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​Fruit waste used to harvest polymer from seafood waste Update: 17-06-2020
Found in crustacean shells, chitin is a natural polymer that has many uses once processed. Now, scientists have developed a fruit waste-based fermentation process for getting it out of those shells – and the technique results in better-quality chitin, to boot.

By Ben Coxworth

May 08, 2020 Facebook Twitter Flipboard LinkedIn

Prof. William Chen (center) holds a sheet of chitin polymer that was produced through the new fermentation process Nanyang Technological University


Chitin (and its derivative, chitosan) has received a lot of attention in recent years. Among other things, it's biodegradable, biocompatible, and it provides a use for seafood waste that would otherwise just end up in landfill. Recent studies have shown that it could be used in items like compostable food wrapwound dressings, and even self-healing car paint.

Typically, chitin is extracted from crustacean shells via an acid treatment process. According to researchers at Singapore's Nanyang Technological University, however, this method is expensive, consumes a lot of electricity, and may produce toxic waste products that enter waterways.

Looking for a greener alternative, they instead tried combining prawn shells with various types of bacteria and fruit waste. The idea was that the glucose from the fruit would boost the fermentation process, chemically breaking the shells down so that the chitin could be easily extracted. A total of 10 different types of fruit waste were used, including grape pomace, apple peels, mango skins, pineapple cores, and banana peels.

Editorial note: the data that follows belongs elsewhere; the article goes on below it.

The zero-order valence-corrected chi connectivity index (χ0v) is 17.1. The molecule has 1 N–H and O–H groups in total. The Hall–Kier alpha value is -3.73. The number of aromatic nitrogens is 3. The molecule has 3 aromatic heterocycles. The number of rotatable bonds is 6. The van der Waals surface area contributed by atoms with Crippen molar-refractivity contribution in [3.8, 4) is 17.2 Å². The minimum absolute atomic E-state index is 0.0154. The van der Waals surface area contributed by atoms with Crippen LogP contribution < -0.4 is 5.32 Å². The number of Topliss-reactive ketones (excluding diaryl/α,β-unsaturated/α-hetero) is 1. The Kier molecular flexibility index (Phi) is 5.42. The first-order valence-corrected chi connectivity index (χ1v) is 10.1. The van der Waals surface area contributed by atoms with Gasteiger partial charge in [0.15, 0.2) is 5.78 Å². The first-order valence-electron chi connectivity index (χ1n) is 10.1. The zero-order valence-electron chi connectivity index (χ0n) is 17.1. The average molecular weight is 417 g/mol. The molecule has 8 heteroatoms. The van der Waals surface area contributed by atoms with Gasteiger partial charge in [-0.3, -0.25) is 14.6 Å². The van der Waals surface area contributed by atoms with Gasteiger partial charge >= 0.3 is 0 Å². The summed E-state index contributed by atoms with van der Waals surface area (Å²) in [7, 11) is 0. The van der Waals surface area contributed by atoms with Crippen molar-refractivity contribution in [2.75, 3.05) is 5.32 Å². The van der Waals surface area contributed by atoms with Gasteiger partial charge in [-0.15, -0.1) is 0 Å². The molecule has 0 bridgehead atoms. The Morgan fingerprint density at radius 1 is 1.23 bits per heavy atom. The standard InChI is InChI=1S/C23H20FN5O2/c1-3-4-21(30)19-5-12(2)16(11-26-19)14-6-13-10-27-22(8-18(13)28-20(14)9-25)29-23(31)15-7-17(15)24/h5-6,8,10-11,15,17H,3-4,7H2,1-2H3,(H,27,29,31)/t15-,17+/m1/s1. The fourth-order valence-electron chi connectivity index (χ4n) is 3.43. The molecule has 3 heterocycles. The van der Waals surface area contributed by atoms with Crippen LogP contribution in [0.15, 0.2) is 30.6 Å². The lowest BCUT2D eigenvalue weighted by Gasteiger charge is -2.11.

Prof. Chen tends to the fermentation setup Nanyang Technological University

The technique proved to be highly effective, and when the harvested chitin was subsequently analyzed, it was found to have a "crystallinity index" (which is a measure of purity) of 98.16 percent. By contrast, samples of traditionally obtained chitin had an index of just 87.56 percent.

"Our research has led to not only higher quality chitin but a more sustainable and environmentally-friendly process too," says the lead scientist, Prof. William Chen. "While the various types of fruit waste produced good results, the sugar from the pomace of red grapes had the best performance. This is also a cost-effective method for industry-scale operations, which could be of potential interest to wineries looking to reduce and upcycle their waste."

A paper on the research was recently published in the journal AMB Express.

Source: Technological University

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